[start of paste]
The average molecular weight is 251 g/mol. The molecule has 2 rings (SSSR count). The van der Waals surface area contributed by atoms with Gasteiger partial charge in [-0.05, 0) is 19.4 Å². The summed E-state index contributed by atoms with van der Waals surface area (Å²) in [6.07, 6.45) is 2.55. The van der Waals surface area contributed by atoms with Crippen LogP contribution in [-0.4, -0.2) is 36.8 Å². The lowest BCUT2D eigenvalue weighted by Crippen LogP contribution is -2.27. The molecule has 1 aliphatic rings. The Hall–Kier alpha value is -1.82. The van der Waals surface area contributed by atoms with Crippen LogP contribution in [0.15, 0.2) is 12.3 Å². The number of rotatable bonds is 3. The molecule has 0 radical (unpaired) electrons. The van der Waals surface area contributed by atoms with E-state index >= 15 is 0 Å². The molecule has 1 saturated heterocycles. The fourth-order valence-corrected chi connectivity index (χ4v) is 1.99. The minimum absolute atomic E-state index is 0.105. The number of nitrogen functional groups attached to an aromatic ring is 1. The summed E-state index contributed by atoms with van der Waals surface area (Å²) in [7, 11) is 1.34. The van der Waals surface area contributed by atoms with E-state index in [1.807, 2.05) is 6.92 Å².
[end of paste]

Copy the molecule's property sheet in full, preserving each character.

The average molecular weight is 251 g/mol. The molecule has 2 rings (SSSR count). The van der Waals surface area contributed by atoms with Gasteiger partial charge in [-0.05, 0) is 19.4 Å². The summed E-state index contributed by atoms with van der Waals surface area (Å²) in [6.07, 6.45) is 2.55. The van der Waals surface area contributed by atoms with Crippen LogP contribution in [-0.4, -0.2) is 36.8 Å². The lowest BCUT2D eigenvalue weighted by Crippen LogP contribution is -2.27. The molecule has 1 aliphatic rings. The Hall–Kier alpha value is -1.82. The van der Waals surface area contributed by atoms with Crippen LogP contribution in [0.15, 0.2) is 12.3 Å². The number of rotatable bonds is 3. The molecule has 0 radical (unpaired) electrons. The van der Waals surface area contributed by atoms with E-state index >= 15 is 0 Å². The molecule has 1 saturated heterocycles. The fourth-order valence-corrected chi connectivity index (χ4v) is 1.99. The minimum absolute atomic E-state index is 0.105. The number of nitrogen functional groups attached to an aromatic ring is 1. The summed E-state index contributed by atoms with van der Waals surface area (Å²) in [7, 11) is 1.34. The van der Waals surface area contributed by atoms with E-state index in [1.807, 2.05) is 6.92 Å².